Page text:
Danny Anderson is joined by Popular Culture and Theology's Matthew Brake to discuss season 1 of Titans just in time for Season 2. Is there an ethical issue with taking a teenager-based comic and making it VERY ADULT? How does the show engage with questions of theology and community? What makes Batman's work so morally draining for Robin? All this and much more. In addition, learn about an upcoming conference, TheoCon, about popular culture and theology. PLUS, head over and subscribe on Patreon for some bonus conversation about copyright and much more.
Danny Anderson welcomes back Matthew Brake from Pop Culture and Theology for another discussion. This time, we explore the ways in which comics offer occasions to theologize, or think about God. The conversation breaks down into three basic parts. First, what are some ways in which religion has been represented in popular comics? Second, how do comics address religious concepts or motifs through metaphor (i.e. Superman as Christ-figure). Finally, what are some primary theological concepts that are explored through comics? Along the way, look for discussions about Frank Miller, Alan Moore, Neil Gaiman, Batman, the X-Men, eschatology and much much more.
Pop Culture and Theology
G. Willow Wilson
Frank Miller’s Holy Terror
Peter Enns’ Inspiration and Incarnation
X-Men God Loves Man Kills
A. David Lewis’s Graven Images: Religion in Comic Books and Graphic Novels
Alan Moore’s Saga of the Swamp Thing
Grant Morrison’s Animal Man
Neil Gaiman’s View from the Cheap Seats
Neil Gaiman’s Sandman
Mark Waid’s Kingdom Come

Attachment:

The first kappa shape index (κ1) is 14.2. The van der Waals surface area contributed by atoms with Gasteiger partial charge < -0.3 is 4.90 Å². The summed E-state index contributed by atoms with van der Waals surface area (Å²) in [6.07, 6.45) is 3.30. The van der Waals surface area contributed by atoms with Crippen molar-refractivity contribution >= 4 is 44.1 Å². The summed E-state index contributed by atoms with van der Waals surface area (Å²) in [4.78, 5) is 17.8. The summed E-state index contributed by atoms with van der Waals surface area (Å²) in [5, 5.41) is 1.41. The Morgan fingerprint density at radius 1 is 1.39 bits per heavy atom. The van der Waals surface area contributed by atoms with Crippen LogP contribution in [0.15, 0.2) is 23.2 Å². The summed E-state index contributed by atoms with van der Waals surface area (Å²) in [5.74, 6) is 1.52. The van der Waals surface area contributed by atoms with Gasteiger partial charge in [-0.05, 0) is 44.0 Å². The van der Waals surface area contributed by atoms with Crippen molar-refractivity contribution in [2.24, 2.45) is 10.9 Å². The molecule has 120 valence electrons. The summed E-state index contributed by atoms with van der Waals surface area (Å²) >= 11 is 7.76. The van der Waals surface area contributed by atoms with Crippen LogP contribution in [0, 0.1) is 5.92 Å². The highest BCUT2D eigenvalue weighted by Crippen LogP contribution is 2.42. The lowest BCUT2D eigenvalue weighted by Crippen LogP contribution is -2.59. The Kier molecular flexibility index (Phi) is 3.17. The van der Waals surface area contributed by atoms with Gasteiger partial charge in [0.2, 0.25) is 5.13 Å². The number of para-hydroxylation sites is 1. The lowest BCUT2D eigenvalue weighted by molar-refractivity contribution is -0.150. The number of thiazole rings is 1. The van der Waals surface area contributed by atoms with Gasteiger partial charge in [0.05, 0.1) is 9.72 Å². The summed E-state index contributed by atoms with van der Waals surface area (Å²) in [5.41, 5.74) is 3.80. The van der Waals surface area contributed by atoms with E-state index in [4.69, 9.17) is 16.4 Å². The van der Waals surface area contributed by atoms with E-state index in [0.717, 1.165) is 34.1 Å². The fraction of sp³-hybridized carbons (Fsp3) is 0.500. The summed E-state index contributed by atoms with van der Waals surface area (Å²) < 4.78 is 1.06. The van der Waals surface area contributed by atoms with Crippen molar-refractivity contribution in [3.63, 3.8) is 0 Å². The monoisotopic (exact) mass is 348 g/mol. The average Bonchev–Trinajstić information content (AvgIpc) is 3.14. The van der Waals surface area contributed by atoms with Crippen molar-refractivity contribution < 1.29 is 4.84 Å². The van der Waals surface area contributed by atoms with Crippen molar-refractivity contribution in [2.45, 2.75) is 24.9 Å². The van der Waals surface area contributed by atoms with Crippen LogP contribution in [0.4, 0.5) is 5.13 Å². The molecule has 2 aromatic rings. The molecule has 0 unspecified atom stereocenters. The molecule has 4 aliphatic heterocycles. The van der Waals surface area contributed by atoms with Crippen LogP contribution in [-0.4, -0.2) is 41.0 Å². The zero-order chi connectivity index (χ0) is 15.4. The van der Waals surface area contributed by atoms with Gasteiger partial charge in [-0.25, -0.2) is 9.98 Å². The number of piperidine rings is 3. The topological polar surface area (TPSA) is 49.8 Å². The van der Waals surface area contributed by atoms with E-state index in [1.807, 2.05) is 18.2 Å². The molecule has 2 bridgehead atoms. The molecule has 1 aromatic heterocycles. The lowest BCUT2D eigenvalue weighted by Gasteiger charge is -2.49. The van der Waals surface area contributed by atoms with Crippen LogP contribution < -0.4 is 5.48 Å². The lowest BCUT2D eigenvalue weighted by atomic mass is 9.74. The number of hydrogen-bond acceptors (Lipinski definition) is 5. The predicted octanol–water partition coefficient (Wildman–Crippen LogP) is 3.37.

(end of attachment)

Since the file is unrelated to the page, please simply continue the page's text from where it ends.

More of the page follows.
Carl Schmitt Four Chapters on the Concept of Sovereignty
Since its release last year, DC’s “Justice League” has been heavily maligned, with some critics going so far as to call it the worst superhero movie ever made. This show is meant to dispel that ridiculous claim. Joining Danny for this episode is Coyle Neal of the City of Man Podcast. Coyle suggested the show and Danny took him up on it, watching it twice in two days. Much to his surprise, Danny thought the movie was not only “not bad,” it was actually “quite good.” Why does this tale of Batman, Wonder Woman, the Flash, Cyborg, Aquaman, and a resurrected-Superman not connect with critics and audiences as much as Marvel’s Avengers-based universe? Certainly the residual hatred of Batman Vs. Superman had something to do with this consensus, but Danny has a different thesis: “Everyone loves Marvel and everyone hates DC right now.The outsized adulation for Infinity War is even more galling when paired against the snarky dismissal of Justice League. My theory is that people love what Marvel is doing because it is perfectly in sync with our current liberal democratic ideological state. Marvel is, in Gramsci’s (or is it Althusser's? Sorry it's been a while) terms, an ideological state apparatus, reflecting and perpetuating our shared values of equal rights for individuals and drone strikes for American military hegemony. DC, on the other hand is offering a decidedly pre-modern, even religious ideology. This is what the critics really hate about it.”
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